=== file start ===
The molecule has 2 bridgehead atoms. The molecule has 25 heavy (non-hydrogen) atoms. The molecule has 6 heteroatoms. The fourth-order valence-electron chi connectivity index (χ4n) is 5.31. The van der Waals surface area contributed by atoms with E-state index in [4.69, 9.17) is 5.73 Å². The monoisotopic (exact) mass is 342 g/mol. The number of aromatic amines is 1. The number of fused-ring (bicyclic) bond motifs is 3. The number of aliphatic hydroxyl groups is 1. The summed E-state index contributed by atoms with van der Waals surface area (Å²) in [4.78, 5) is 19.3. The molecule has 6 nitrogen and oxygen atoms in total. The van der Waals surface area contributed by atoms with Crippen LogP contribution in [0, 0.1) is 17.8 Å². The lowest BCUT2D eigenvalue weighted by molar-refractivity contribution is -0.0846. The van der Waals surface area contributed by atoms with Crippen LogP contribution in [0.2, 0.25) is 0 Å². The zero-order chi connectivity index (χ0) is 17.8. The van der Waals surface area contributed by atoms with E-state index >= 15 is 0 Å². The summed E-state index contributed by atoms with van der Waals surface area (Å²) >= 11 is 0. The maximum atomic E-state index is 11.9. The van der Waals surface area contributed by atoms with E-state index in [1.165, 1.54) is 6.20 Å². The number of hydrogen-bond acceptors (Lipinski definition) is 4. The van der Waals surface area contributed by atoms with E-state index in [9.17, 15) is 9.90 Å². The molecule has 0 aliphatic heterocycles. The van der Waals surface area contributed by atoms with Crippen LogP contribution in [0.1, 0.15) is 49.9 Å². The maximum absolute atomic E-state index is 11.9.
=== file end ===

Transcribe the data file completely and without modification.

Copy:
The molecule has 2 bridgehead atoms. The molecule has 25 heavy (non-hydrogen) atoms. The molecule has 6 heteroatoms. The fourth-order valence-electron chi connectivity index (χ4n) is 5.31. The van der Waals surface area contributed by atoms with E-state index in [4.69, 9.17) is 5.73 Å². The monoisotopic (exact) mass is 342 g/mol. The number of aromatic amines is 1. The number of fused-ring (bicyclic) bond motifs is 3. The number of aliphatic hydroxyl groups is 1. The summed E-state index contributed by atoms with van der Waals surface area (Å²) in [4.78, 5) is 19.3. The molecule has 6 nitrogen and oxygen atoms in total. The van der Waals surface area contributed by atoms with Crippen LogP contribution in [0, 0.1) is 17.8 Å². The lowest BCUT2D eigenvalue weighted by molar-refractivity contribution is -0.0846. The van der Waals surface area contributed by atoms with Crippen LogP contribution in [0.2, 0.25) is 0 Å². The zero-order chi connectivity index (χ0) is 17.8. The van der Waals surface area contributed by atoms with E-state index >= 15 is 0 Å². The summed E-state index contributed by atoms with van der Waals surface area (Å²) >= 11 is 0. The maximum atomic E-state index is 11.9. The van der Waals surface area contributed by atoms with E-state index in [1.165, 1.54) is 6.20 Å². The number of hydrogen-bond acceptors (Lipinski definition) is 4. The van der Waals surface area contributed by atoms with E-state index in [9.17, 15) is 9.90 Å². The molecule has 0 aliphatic heterocycles. The van der Waals surface area contributed by atoms with Crippen LogP contribution in [0.1, 0.15) is 49.9 Å². The maximum absolute atomic E-state index is 11.9.